Ultrasonic improvements

In the search to reduce electrical resistance and optimize the secondary loop, the engineering team identified a unique process for joining cable lug joints. Ultrasonic metal welding effectively addressed all the problems associated with crimped lug joints.

Ultrasonic metal welding is an industrial process that utilizes high-frequency vibrations that are locally applied to separate parts under pressure with the purpose of creating a single solid-state joint. When a power cable lug joint is ultrasonically welded, the individual wire strands of the power cable are consolidated into a quasi-solid bundle and bonded to a billet copper lug (see Figure 6).

The ultrasonic welding process breaks up and disperses any wire strand contamination and minimizes air spaces within the fused joint. Ultrasonically welded lug joints create a more unified electrical current path, which allows the current to flow with much lower resistance than crimped lug joints. Ultrasonically welded cable lug joints are stronger, more durable and provide consistent performance over time. The joints consistently withstand more than 1,500 lbs. on a tensile strength shear tester.

Figure 6. A microscopic cross-section view of an ultrasonically welded power cable. The individual wire strands of the power cable are consolidated into a quasi-solid bundle and bonded to a billet copper lug.

The footprint of an ultrasonically welded lug joint is smaller and more compact than traditionally crimped cable joints (see Figure 7). Smaller lug joints can be a significant advantage when routing cables through limited spaces.

Several welding cables with ultrasonically welded lug joints were installed on a controlled weld cell and tested under high current loads. Approximately 100, 100-percent duty cycle (10 min. each) welds were produced in the current range of 250 A to 450 A. The weld characteristics, welding gun temperatures and cable lug joint resistance were monitored and recorded in real time. The tests were conducted with a 75/25 and 90/10 argon/CO2 shielding gas mixture, using 0.045-in. steel wire. The tests revealed the ultrasonically welded cable lug joint process capability (Cpk) had improved significantly when compared to previous studies using crimped cable lug joints under similar weld parameters.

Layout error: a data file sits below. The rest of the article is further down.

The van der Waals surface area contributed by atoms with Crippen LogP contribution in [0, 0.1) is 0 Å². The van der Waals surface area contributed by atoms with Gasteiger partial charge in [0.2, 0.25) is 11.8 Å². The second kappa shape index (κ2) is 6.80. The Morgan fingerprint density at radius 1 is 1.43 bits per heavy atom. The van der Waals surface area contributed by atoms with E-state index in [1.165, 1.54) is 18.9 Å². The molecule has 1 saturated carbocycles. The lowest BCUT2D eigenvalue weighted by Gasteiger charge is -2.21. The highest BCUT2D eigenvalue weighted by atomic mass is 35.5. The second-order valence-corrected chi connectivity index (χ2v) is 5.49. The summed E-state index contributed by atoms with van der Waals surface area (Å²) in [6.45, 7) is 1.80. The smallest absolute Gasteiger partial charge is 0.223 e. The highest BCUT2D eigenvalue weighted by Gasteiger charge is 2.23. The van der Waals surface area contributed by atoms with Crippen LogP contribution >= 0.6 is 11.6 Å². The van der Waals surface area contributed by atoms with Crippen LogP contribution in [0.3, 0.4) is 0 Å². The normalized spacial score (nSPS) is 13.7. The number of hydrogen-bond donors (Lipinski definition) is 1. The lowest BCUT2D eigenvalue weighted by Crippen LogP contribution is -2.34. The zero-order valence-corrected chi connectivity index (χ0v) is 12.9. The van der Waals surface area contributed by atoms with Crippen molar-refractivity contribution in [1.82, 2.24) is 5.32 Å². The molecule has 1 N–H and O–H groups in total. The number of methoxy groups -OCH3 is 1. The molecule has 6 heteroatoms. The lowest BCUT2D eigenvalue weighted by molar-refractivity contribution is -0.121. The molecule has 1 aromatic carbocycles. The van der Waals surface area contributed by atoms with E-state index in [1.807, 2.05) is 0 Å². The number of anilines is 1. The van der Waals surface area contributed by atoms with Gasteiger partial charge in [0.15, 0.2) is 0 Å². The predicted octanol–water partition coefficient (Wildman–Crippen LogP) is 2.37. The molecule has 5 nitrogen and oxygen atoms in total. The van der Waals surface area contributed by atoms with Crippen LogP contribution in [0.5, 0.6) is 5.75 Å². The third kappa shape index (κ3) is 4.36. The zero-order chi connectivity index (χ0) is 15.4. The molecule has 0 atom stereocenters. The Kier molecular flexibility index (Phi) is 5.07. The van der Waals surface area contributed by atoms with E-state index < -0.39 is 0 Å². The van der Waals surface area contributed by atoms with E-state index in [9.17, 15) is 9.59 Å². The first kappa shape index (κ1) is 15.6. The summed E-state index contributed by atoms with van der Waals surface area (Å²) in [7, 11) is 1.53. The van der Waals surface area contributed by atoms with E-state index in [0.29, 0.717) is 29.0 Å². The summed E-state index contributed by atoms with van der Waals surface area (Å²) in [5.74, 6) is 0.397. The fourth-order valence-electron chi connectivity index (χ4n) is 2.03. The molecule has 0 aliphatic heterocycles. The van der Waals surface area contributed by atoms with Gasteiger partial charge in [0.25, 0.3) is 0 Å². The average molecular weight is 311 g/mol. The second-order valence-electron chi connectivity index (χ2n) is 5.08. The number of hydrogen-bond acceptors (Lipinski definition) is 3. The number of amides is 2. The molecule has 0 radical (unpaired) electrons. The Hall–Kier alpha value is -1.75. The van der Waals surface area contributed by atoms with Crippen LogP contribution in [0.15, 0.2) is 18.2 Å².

Ultrasonic testing

In one study, the Cpk improved from an already acceptable value of 1.42 with a freshly crimped lug joint to an even better value of 1.98. The welding gun cable joints, which also utilized the ultrasonically welded process, resulted in a torch handle temperature reduction of 30-degrees F when compared to gun handles utilizing crimped cable joints.

Analysis shows the resistance values of ultrasonically welded lug joints maintain their original resistance values during the entire testing process with no increase in overall resistance. On the power supply side, the ultrasonically welded lug joint exhibited no indication of excessive heating while retaining the original appearance and resistance values.

Figure 7. The footprint of an ultrasonically welded lug joint is smaller and more compact than traditionally crimped cable joints.

When systematically tested and analyzed, it is clear that traditionally crimped welding power cable lug joint quality is inconsistent and can be a major contributing factor to excessive electrical resistance within a MIG secondary loop. Crimped lug connections are subject to significant performance degradation over the life of the cable.

Conversely, ultrasonically welded cable lug joints offer dramatic electrical performance advantages, excellent joint durability and consistent process capability. The Powerball Torch product line of ultrasonically welded cables, ground clamps and welding torches offer the components necessary for optimized EE in the secondary loop, resulting in reduced torch operating temperatures for better operator comfort, extended cable lug life, stable process control and, ultimately, better weldments.

Elco Enterprises Inc.